Monday, August 26, 2019

Plenty to Go Around: Part 3
project: approximately 80" x 80"
follow progress on Instagram with #plentytogoaroundquilt

I have some more process photos to share with you! The first is the center flower.  You can see my pencil lines on the white fabric below.  I had to learn a lot for this project.  Usually, that darned tjanting tool drips a lot of dots of wax, so I had to up my skill level for this to work like I planned.  Also, the tjanting tool only holds a discrete amount of liquid wax.  It draws wax lines for a bit and then it runs out of wax, and you have to dip back into your container of liquid wax to refill it.  What is not obvious, is that when you first start drawing with the tool, the lines are thick, and as you get near the end of the supply in the tjanting, the lines get thinner.  It's all about temperature.  The wax is hottest when you first fill the tjanting, and that's when the lines are thick.  As the tjanting begins to cool, the wax lines get thinner and thinner.  To get an even thickness of line is really, really difficult.  So, though you may see a few wobbly and imperfect lines, I am quite proud that I was able to get close to a reasonably even line thickness.  I also learned how to stop and start my lines without them being too terribly visible, which is also quite tricky.  

Now that the lines are finished,
It is time to fill the spaces with dye:
This stage is the BEST part!! I love adding the color.  I also like the intense look of the dyes while they are wet, because once they have finished processing, they are always lighter.
Here is the finished flower, processed, and wax boiled out, hand trimmed with scissors and pinned to the center of the quilt.

This quilt is all about scale, and value, and repetition, and symmetry.  It will be fun to watch it emerge!

Next up, the fawns:
I opted for a light blue line (instead of white), for the definition of the fawns.  This translates to dyeing the background fabric a nice light blue first, then waxing, then bleach discharging. Here they are after the bleach and copious water wash stage, still pinned to the frame.
After bleaching, I drew in the details of the eye and the spots on the near-white parts of the body. Then I started with the dyes.  The dots and eyes were dyed first.  Then, I put extra wax on top to protect them from the stage where I dyed the body turquoise.  You may wonder what all the white lines are?  I was making some flower stems for later.  Not sure if this idea will work or not, but it's not looking too good at this stage.....we shall see!
Colors are: blue spots, brown eyes and nose, turquoise body, light blue outline, and blue hooves and black eye detail.
Here is the fawn after processing the dyes, and boiling the wax out, and sewn onto the quilt:
There will be four fawns around the center flower.  Stay tuned!

Monday, August 19, 2019

Plenty to Go Around: Part 2
project: approximately 80" x 80"
follow progress on my Instagram account: #plentytogoaroundquilt

When I last left off, I referred to the individual design motifs:  "Then it was time to start making all the pieces.  It took me about 12 weeks.  There were a total of 28 fat quarters that I drew, then batiked, and then dyed."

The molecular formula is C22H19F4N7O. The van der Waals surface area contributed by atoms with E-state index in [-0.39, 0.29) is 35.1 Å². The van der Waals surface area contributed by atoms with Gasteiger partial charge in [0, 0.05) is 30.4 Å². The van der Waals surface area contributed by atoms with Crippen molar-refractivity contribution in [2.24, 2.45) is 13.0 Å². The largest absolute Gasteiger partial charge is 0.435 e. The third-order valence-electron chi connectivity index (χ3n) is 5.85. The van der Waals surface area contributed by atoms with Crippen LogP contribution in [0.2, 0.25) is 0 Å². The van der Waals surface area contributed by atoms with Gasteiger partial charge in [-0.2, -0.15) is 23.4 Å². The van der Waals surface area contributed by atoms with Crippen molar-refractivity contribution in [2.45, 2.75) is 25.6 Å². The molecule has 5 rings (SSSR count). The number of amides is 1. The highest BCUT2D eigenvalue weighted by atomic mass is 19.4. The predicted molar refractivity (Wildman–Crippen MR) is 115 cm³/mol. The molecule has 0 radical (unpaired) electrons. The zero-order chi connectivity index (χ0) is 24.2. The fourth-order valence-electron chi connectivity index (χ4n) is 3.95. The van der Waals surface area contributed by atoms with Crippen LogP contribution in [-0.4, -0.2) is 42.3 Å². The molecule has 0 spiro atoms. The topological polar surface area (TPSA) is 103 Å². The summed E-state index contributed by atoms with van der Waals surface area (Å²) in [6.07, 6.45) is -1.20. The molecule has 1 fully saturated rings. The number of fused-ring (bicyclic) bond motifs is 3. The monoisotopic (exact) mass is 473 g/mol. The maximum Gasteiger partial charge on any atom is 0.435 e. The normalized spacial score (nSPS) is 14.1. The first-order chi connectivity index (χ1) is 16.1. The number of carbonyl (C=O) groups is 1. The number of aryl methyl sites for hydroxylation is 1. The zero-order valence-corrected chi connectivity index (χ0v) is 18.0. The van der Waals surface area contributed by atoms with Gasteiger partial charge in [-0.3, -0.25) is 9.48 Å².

Today, I will start with the chickadees, one of my favorites! The fabric is created in my garage with batik and dye. These will be individually cut out, and then sewn, one by one, onto the giant white whole cloth background.  

This is the sketch on tracing paper, and the beginning of creating LOTS of paper cut outs, to use in the overall quilt design.

Next up: tracing the shapes onto white fabric.  This photo shows the first application of wax.  The darker grey areas are the places where I have put liquid wax (which has then cooled and solidified).  This layer of wax will keep the fabric under it white.
Making many, many, many duplicate chickadees.  This motif needed 3 fat quarters, one fat quarter per wooded frame.
Adding the first layer of blue dye.  It always looks darker when it's wet.  And, at this stage, it is hard to believe this will eventually look like a little bird!
This shows the next stage.  I am beginning to outline the areas that will be filled with navy dye.  The wax on the white areas is still there.
In the last stage of batiking and dyeing, I have added even more wax for the wing, and the underbelly.  I was a bit concerned that when I added the navy dye, it might leak (or drip, or spill) onto areas that I wanted to stay blue, so I protected those with the extra wax.  Below you can see the waxed wing and underbelly that look darker than the background.  In reality, they are still the same color as the background.  I have also added the navy dye to the head, and chin, and tail.  This is beginning to look like my little birds!  :)
Here is the finished product, dyeing complete, wax boiled out, washed, ironed, and individually cut, ready for basting and applique!
What is really crazy about this time consuming project, is that I could have, most likely, just cut individual pieces of fabric for each part of the bird, and sewed them on to create a bird image.  Yes, yes, I could do THAT!  However, the batik has a unique look, that I like, and I like doing it, so I opted for this route.  It will still be a long time before I am ready to add the birds to the quilt.  I am really looking forward to seeing this bird with the edges turned under and the beak defined!  Need more patience, can you send some? Thanks!!